It is great to see the growing number of stories that are reporting, albeit as if it is new news, that the virus almost certainly originated in China. If you’re not already 110% convinced, this is a very strong article that will surely push you the rest of the way. And here’s an article that looks some more about when the first cases might have happened – there have been, and remain, some mysterious early cases of “probably Covid” that have been hard to explain until now.
As you surely know, I have a deep suspicion of self-assured experts who don’t feel the need to explain their conclusions with readily understood reasoning and logic. “Trust me, I’m an expert” seems to be their attitude. As so often is the case, such experts often end up being spectacularly wrong. But here’s a case of an expert who started off by saying “I’m not an expert”, and who all the way through his paper, said “I don’t know for sure about this” and “I might be wrong” and even “Other people will know more about this than me”.
That’s the sort of expert I automatically respect – one who doesn’t pretend to be omniscient and infallible. And, even better, he writes in a clear easily understood style. Although the matter he was raising – the error of choosing a herd-immunity approach to “managing” the pandemic – is now fairly old and no longer being debated (his reasoning won the day and changed the UK government’s approach almost overnight), you might enjoy reading his wonderfully clear article. The background is explained in this article, and there’s a link within the article to his paper.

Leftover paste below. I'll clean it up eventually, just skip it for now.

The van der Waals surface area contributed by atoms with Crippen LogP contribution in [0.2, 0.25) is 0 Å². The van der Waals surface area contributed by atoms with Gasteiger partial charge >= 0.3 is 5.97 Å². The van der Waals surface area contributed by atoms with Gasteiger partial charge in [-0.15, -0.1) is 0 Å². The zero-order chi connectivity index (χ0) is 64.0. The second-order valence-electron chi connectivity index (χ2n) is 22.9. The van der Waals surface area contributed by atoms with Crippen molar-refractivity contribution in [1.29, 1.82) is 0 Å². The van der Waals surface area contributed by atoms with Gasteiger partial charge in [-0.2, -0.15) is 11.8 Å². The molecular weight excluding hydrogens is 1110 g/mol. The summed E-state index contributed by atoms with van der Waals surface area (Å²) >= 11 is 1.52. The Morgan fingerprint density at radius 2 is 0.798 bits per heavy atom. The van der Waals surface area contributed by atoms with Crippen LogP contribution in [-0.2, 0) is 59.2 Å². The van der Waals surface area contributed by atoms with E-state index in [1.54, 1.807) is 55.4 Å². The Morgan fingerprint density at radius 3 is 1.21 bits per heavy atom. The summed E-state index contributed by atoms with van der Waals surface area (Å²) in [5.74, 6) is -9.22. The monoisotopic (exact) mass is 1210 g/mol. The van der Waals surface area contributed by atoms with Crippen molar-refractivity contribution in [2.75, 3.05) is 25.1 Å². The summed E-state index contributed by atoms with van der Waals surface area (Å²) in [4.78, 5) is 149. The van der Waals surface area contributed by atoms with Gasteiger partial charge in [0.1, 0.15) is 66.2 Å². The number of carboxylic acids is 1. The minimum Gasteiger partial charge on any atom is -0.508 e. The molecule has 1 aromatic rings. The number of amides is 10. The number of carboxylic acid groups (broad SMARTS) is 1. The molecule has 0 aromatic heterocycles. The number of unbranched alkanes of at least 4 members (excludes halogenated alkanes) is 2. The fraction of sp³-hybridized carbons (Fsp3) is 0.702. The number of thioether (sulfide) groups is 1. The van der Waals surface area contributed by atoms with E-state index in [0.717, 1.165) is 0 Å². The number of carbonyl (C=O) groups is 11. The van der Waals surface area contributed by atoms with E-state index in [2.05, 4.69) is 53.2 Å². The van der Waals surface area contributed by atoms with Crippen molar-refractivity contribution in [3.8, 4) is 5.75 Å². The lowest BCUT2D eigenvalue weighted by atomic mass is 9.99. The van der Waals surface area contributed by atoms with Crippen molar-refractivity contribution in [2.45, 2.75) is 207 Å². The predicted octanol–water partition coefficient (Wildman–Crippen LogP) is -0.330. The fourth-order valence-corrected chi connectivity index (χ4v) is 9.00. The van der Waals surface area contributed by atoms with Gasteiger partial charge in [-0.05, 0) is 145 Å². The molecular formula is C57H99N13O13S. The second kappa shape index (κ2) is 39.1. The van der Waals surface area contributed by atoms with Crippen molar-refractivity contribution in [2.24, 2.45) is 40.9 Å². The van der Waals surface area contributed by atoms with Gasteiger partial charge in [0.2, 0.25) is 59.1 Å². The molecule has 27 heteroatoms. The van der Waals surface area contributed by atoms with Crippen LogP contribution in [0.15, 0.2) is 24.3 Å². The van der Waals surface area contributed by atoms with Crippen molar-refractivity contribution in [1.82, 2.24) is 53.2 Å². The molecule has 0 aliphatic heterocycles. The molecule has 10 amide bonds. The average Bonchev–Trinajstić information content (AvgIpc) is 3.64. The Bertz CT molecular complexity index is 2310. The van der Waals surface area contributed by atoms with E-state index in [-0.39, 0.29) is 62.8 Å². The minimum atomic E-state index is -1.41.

The great and good Dr Fauci was once a keen supporter of risky viral experiments, even if they were to lead to a pandemic. We sincerely hope this is yet another of his many policies he has reversed his opinion on.
This article has a helpful update on the overall status of the various approved and pending-approval vaccines. Amazingly, in total, there are 16 vaccines with approvals in at least some countries (and 33 in the final stages of trials), and nice to see the J&J vaccine now approved in UK too.
Timings And Numbers
The US continues with a clear lead over all other major countries and world regions, in terms of completely vaccinated people.
Logic? What Logic?
Here’s a rather strange concept – a cafe in California is charging a $5 fee to anyone dining there who wears a mask or brags about being vaccinated. Certainly, with the vaccine so freely available to everyone now, there’s nothing to brag about.
Please stay happy and healthy; all going well, I’ll be back again on Thursday.